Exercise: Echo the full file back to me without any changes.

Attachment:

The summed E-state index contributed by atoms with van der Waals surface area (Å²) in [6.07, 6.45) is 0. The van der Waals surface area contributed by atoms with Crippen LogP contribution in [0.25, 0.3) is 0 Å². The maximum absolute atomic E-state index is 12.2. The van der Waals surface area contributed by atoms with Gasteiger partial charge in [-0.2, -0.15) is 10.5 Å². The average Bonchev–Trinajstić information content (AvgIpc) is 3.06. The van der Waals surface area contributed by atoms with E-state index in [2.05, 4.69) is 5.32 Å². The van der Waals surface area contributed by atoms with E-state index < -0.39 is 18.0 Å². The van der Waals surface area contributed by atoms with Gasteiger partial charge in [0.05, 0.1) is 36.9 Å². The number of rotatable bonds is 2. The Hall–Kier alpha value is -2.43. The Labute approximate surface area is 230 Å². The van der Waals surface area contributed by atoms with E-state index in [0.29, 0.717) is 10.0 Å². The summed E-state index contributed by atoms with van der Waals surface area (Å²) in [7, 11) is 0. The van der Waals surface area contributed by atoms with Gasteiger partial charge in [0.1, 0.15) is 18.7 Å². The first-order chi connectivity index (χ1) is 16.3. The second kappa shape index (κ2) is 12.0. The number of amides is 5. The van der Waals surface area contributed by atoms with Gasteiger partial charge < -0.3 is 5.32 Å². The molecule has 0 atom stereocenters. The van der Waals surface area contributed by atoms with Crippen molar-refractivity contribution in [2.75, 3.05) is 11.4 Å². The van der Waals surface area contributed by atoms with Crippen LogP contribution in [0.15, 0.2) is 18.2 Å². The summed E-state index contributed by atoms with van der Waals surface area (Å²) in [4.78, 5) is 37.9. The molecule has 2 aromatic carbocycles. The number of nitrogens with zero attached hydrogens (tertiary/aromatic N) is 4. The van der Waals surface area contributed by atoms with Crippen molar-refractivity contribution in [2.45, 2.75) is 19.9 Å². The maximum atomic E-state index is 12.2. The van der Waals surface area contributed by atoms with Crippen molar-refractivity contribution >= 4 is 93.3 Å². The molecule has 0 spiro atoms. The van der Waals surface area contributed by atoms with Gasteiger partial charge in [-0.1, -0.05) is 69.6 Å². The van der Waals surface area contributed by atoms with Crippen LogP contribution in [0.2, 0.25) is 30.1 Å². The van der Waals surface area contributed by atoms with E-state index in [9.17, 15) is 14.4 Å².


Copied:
The summed E-state index contributed by atoms with van der Waals surface area (Å²) in [6.07, 6.45) is 0. The van der Waals surface area contributed by atoms with Crippen LogP contribution in [0.25, 0.3) is 0 Å². The maximum absolute atomic E-state index is 12.2. The van der Waals surface area contributed by atoms with Gasteiger partial charge in [-0.2, -0.15) is 10.5 Å². The average Bonchev–Trinajstić information content (AvgIpc) is 3.06. The van der Waals surface area contributed by atoms with E-state index in [2.05, 4.69) is 5.32 Å². The van der Waals surface area contributed by atoms with E-state index < -0.39 is 18.0 Å². The van der Waals surface area contributed by atoms with Gasteiger partial charge in [0.05, 0.1) is 36.9 Å². The number of rotatable bonds is 2. The Hall–Kier alpha value is -2.43. The Labute approximate surface area is 230 Å². The van der Waals surface area contributed by atoms with E-state index in [0.29, 0.717) is 10.0 Å². The summed E-state index contributed by atoms with van der Waals surface area (Å²) in [7, 11) is 0. The van der Waals surface area contributed by atoms with Gasteiger partial charge in [0.1, 0.15) is 18.7 Å². The first-order chi connectivity index (χ1) is 16.3. The second kappa shape index (κ2) is 12.0. The number of amides is 5. The van der Waals surface area contributed by atoms with Gasteiger partial charge < -0.3 is 5.32 Å². The molecule has 0 atom stereocenters. The van der Waals surface area contributed by atoms with Crippen molar-refractivity contribution in [2.75, 3.05) is 11.4 Å². The van der Waals surface area contributed by atoms with Crippen LogP contribution in [0.15, 0.2) is 18.2 Å². The summed E-state index contributed by atoms with van der Waals surface area (Å²) in [4.78, 5) is 37.9. The molecule has 2 aromatic carbocycles. The number of nitrogens with zero attached hydrogens (tertiary/aromatic N) is 4. The van der Waals surface area contributed by atoms with Crippen molar-refractivity contribution in [2.45, 2.75) is 19.9 Å². The maximum atomic E-state index is 12.2. The van der Waals surface area contributed by atoms with Crippen molar-refractivity contribution >= 4 is 93.3 Å². The molecule has 0 spiro atoms. The van der Waals surface area contributed by atoms with Gasteiger partial charge in [-0.1, -0.05) is 69.6 Å². The van der Waals surface area contributed by atoms with Crippen LogP contribution in [0.2, 0.25) is 30.1 Å². The van der Waals surface area contributed by atoms with E-state index in [9.17, 15) is 14.4 Å².